Name: Sarah Poole
From: Boston, Massachusetts
School: Northeastern University
The stigma around addiction
I turned sixteen, I started working at a local pizza restaurant. I
was given the job of answering phones—every Friday I would start my
shift right as the dinner rush started. Needless to say, juggling
four phone lines simultaneously was not good for my social anxiety.
I had a couple days where, on my ten-minute unpaid break, I would go
to the back of the kitchen and cry because of how rudely people would
speak to me on the phone. The only one who noticed was Jordan, who
was a sort of outcast from the rest of the employees there. He would
ask me how my day was going much more often than anyone else who
worked there, and he seemed to genuinely care about my wellbeing and
my anxiety. And one day, when I asked him about the large bandage
that appeared on his arm and he told me it was due to self-harm, I
felt a little less alone in my world.
years later, I was scrolling through Facebook when I saw a familiar
face. An obituary for Jordan had shown up on my feed. Many, many
people were sharing condolences for his family in the comments of the
post. Although I didn’t know Jordan very well, it came as a shock
to me that he could have died so young—not much older than myself.
It was only when I asked my old coworker from the pizza restaurant
about it that I learned Jordan had been a heroin addict for years.
wasn’t extremely shocking to me. I had known he had had a lot of
issues, and I assumed some of them were drug related. But then I
started considering the way everyone at the restaurant treated him
due to his addiction. They would treat him like he was dirty. When
they criticized him, they would be outwardly mean to him. And the
owner was the worst of all. He was a conservative, anti-welfare,
rich white man who was so hardworking he looked down on anyone who
didn’t work as hard as he did. When a woman called the restaurant
angry that there was a hair in her food, quite literally everyone in
the kitchen except for me automatically assumed it was Jordan. I
would try to stand up for him in situations like that, but it was
hard to get my 16-year-old female voice to be heard above a bunch of
a second, I tried putting myself in Jordan’s shoes. If I were
addicted to heroin and I had a shitty day at work, got yelled at for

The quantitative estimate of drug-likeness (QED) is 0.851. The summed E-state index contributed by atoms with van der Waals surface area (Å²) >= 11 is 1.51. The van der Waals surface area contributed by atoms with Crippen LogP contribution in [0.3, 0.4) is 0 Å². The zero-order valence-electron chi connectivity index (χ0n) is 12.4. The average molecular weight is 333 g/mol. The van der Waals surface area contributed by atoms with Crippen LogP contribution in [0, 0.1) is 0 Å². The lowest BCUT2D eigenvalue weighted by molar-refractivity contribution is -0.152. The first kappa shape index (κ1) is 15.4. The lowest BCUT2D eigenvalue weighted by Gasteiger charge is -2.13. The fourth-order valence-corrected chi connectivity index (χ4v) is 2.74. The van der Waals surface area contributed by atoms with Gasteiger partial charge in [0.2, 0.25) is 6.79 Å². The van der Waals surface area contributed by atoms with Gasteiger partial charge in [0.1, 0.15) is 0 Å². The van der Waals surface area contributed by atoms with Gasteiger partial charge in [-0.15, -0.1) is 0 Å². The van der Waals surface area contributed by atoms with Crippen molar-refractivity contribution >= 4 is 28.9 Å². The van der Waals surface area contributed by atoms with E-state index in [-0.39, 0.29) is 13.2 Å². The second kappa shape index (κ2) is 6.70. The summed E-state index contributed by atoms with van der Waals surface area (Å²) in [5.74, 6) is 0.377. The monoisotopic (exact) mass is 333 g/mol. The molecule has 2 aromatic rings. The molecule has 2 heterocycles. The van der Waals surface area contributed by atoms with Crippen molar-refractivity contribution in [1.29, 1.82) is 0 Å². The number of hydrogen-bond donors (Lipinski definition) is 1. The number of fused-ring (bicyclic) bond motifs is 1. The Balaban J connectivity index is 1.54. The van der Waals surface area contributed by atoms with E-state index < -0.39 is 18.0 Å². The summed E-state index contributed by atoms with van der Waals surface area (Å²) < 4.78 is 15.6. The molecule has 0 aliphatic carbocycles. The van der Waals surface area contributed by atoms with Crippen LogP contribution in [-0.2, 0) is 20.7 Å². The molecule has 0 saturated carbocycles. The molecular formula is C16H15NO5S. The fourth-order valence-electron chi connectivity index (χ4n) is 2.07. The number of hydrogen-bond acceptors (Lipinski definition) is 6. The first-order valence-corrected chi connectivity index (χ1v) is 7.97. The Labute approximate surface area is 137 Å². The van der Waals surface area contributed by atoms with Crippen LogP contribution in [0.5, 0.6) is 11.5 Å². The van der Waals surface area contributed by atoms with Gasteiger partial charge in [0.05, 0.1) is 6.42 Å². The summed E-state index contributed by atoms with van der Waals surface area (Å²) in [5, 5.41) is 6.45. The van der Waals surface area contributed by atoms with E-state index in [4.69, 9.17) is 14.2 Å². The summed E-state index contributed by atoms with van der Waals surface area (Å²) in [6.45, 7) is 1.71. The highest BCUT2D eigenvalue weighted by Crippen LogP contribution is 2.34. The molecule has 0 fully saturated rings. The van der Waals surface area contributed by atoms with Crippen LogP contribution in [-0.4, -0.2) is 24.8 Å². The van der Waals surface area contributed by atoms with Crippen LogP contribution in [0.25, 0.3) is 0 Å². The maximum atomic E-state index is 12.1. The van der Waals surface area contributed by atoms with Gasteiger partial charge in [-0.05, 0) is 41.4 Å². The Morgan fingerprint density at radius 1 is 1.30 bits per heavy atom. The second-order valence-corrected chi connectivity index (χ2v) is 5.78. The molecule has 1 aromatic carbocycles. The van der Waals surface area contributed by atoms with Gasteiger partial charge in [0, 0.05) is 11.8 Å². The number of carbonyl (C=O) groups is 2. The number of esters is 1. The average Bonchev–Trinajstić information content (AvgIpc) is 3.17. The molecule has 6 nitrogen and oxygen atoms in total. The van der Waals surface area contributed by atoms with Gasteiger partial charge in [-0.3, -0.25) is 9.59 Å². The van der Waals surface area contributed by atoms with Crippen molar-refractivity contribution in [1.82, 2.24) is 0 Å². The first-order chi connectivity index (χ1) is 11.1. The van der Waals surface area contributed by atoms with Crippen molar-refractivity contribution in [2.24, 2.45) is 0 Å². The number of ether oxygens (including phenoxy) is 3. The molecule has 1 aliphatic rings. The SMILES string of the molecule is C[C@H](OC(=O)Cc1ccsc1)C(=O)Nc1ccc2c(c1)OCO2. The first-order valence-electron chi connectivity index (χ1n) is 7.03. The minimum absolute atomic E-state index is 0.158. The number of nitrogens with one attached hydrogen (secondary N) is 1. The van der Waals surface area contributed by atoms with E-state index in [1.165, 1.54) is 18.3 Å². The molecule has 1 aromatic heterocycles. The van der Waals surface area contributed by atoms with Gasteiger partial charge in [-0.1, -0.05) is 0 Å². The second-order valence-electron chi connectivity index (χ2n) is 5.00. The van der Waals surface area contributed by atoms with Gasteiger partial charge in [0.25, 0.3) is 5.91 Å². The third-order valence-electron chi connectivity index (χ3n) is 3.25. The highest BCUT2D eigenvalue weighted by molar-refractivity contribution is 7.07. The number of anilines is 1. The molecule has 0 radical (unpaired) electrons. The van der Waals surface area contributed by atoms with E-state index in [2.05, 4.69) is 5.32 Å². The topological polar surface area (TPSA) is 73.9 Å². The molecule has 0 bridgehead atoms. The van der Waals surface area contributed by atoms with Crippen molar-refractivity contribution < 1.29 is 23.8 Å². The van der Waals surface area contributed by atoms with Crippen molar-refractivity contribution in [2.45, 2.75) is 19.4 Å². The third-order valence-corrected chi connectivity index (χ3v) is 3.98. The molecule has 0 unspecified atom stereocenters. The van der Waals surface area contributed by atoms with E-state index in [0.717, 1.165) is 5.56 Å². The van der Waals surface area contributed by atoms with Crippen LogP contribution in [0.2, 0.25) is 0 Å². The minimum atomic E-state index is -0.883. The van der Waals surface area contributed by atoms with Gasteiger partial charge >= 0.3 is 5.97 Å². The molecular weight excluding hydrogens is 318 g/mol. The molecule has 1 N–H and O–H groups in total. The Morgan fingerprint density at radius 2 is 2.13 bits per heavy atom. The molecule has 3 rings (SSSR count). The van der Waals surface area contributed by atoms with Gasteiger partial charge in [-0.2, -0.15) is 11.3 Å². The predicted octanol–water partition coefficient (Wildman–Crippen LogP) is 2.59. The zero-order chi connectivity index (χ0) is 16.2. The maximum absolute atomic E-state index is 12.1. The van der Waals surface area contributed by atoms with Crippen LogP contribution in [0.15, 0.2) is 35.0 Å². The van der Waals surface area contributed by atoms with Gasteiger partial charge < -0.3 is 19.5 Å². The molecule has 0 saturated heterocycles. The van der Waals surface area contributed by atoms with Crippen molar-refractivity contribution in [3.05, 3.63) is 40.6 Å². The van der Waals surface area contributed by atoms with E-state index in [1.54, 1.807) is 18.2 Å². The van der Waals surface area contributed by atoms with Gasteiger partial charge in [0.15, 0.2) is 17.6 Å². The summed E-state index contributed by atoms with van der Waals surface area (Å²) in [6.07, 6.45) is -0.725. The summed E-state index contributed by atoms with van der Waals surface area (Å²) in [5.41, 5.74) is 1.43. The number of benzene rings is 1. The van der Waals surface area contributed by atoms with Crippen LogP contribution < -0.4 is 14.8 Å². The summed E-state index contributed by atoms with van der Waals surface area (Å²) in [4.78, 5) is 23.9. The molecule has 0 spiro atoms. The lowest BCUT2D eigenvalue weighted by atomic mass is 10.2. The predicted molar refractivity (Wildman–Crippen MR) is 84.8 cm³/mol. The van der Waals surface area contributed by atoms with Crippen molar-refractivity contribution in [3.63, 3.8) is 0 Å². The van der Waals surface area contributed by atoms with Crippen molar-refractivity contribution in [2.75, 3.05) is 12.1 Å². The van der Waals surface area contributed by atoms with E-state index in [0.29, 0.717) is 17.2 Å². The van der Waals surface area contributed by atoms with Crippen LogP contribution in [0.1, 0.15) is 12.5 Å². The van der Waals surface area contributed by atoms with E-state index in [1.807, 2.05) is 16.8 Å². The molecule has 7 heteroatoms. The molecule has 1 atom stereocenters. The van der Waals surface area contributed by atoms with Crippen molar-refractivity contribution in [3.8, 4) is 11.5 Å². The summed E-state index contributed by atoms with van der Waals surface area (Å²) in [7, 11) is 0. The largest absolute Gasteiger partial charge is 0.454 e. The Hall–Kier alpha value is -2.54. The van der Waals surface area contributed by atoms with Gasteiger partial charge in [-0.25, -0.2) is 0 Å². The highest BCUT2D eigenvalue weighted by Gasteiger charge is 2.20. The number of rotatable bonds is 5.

something that I didn’t do or was out of my control, and constantly
felt like an outcast from my coworkers, I would go home afterwards
and feel so shitty that I would fall deeper into my addiction.
Addiction is a vicious cycle; the more you get addicted to an illicit
drug, the more your friends and family cut you out, the more you rely
on the drug, etc. It broke my heart that such a kind soul as Jordan
fell into that cycle.
reform should not be focused on “taking those drugs off the
streets,” as politicians say. Most opioid addicts start their
addictions on prescribed pills, then switch to street drugs when the
pills are no longer available. Additionally, the availability of
drugs is hardly the problem—people will find drugs one way or
another. The biggest reason behind drug abuse, in my opinion, is the
horrible stigma around drug use. Even marijuana—a nonaddictive
drug that is empirically much less harmful than alcohol—was
considered a gateway drug to opioids. Not to mention hard drugs like
cocaine, heroin, and methamphetamines, that are quite physically and
mentally harmful to the individual.
have had many people I know succumb to drug abuse. My cousin Kyle,
when he was 23, overdosed on heroin. My other cousins, Samantha and
Randy, have been battling their addictions to opioids for years.
Three of my four grandparents were alcoholics at some point in their
lives. So, it is pretty likely that I have the “addictive
personality” gene somewhere in my system. The question is, how do
I avoid becoming an addict like so much of my family before me?
individual can’t be blamed for their addiction. Addiction rises
from all kinds of things, such as depression, a feeling of
loneliness, a needing to feel a sensation, etc. The addiction itself
cannot be mitigated, but these underlying problems can. Greater
access the mental health treatment, especially in inner city areas
where addiction is most prevalent, would greatly benefit the
community. Also, more safe spaces where addicts can go to counselors
and openly talk about their addictions without fear of getting
interrogated or arrested. These are only a couple of examples of
things that could decrease the number of drug addicts in the country.
the bigger picture is the stigma around drug use. Once that is
destroyed, nothing else will stand in the way. Once people are free
of judgement for their drug use and habits, they will not feel as
though they need to dive deeper into their drug to feel a sense of
relief from the loneliness in their lives.